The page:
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Maryland Lottery and Gaming Control Agency Director Gordon Medenica (File)

Medenica won’t get confirmation hearing or vote

The head of the Maryland Lottery and Gaming Control Agency will have to wait until next year to get a Senate confirmation hearing.

Gordon Medenica, who was appointed director of the agency in May by Gov. Larry Hogan, has yet to have a hearing before the Senate Executive Nominations Committee. Sources familiar with the process say that with less than two weeks left in the session there will be no hearing and no confirmation vote.

Those same sources say that the Senate has no specific issues with Medenica as it did last year with Jennie Hunter-Cevera, the controversial appointment to the Maryland Higher Education Commission.

Hunter-Cevera ran into strong opposition from the committee and her nomination was not voted on. Instead, Hogan briefly re-appointed her to the position before ultimately moving her to the Maryland Department of the Environment and nominating his appointments secretary for the higher education slot.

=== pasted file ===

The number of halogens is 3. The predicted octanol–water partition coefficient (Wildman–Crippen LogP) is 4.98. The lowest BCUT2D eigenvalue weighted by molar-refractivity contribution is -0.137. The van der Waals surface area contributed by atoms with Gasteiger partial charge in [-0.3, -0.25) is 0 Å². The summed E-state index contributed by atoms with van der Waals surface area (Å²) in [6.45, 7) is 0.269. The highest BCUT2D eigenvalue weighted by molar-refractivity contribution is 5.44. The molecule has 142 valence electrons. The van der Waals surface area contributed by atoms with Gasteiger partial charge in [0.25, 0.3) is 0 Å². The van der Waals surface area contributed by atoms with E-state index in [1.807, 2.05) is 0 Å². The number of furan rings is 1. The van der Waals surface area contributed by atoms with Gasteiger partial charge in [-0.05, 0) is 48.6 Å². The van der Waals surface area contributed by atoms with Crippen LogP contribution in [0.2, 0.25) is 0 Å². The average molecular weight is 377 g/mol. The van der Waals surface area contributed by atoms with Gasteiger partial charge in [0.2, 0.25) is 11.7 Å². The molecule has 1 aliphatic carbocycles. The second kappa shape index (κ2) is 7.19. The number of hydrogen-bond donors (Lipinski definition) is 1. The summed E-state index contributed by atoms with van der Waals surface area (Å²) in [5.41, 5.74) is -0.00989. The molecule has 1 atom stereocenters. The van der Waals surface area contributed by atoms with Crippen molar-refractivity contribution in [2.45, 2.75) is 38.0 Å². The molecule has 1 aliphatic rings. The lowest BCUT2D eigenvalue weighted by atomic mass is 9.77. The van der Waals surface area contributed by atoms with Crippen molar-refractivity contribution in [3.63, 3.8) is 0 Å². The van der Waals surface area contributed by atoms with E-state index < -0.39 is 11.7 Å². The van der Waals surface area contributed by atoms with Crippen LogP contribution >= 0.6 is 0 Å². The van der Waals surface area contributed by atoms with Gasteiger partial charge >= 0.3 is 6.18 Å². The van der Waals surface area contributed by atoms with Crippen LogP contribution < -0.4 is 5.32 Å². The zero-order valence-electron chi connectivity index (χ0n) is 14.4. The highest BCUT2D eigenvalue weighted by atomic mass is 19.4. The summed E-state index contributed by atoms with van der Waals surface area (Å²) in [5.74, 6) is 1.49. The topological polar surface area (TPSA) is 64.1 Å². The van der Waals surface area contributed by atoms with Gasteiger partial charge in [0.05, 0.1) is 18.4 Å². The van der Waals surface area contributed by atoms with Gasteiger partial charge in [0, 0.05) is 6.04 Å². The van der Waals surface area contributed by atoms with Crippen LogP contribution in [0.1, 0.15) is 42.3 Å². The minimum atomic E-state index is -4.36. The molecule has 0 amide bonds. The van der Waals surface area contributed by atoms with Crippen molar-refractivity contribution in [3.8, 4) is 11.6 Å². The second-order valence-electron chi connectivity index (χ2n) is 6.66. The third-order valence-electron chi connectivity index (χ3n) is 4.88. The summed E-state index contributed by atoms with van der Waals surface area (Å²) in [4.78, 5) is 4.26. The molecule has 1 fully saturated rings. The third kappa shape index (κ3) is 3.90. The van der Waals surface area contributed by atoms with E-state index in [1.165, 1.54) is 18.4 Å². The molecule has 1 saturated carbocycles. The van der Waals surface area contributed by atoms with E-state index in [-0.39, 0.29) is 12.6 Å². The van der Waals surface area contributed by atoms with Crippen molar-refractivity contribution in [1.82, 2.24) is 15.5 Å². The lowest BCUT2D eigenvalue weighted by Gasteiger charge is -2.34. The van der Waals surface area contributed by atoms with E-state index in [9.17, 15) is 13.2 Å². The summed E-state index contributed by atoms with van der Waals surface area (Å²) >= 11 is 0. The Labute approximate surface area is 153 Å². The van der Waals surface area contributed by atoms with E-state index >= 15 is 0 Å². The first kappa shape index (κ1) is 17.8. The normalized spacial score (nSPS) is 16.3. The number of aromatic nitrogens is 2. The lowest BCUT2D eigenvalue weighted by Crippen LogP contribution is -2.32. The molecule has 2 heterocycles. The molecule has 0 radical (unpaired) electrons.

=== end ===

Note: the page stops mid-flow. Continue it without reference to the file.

In the case of Medenica, some in the Senate want more time to see how he handles several issues including the regulation of amusement games as well as potential regulations related to commercial fantasy gaming should the General Assembly pass legislation this year. Also of interest is Medenica’s leadership as the agency searches for a new vendor for the state lottery system.

The Senate committee is scheduled to meet April 4 to take up a number of appointees it delayed action on this week. Medenica was not among those appointments.

If the Senate does not act on Medenica, as is expected, he would have to be re-appointed by Hogan and stand for Senate confirmation in the next legislative session.

Douglass Mayer, a Hogan spokesman, said the governor stands by his appointment and would re-appoint Medenica should that action be necessary.

“Obviously we’re disappointed,” Mayer said. “He’s a well-qualified candidate.”

Mayer also questioned the unusual nature of the probationary period.

“Have they put any other governor’s appointees on trial runs?’ Mayer said. “It seems to be a double standard there.”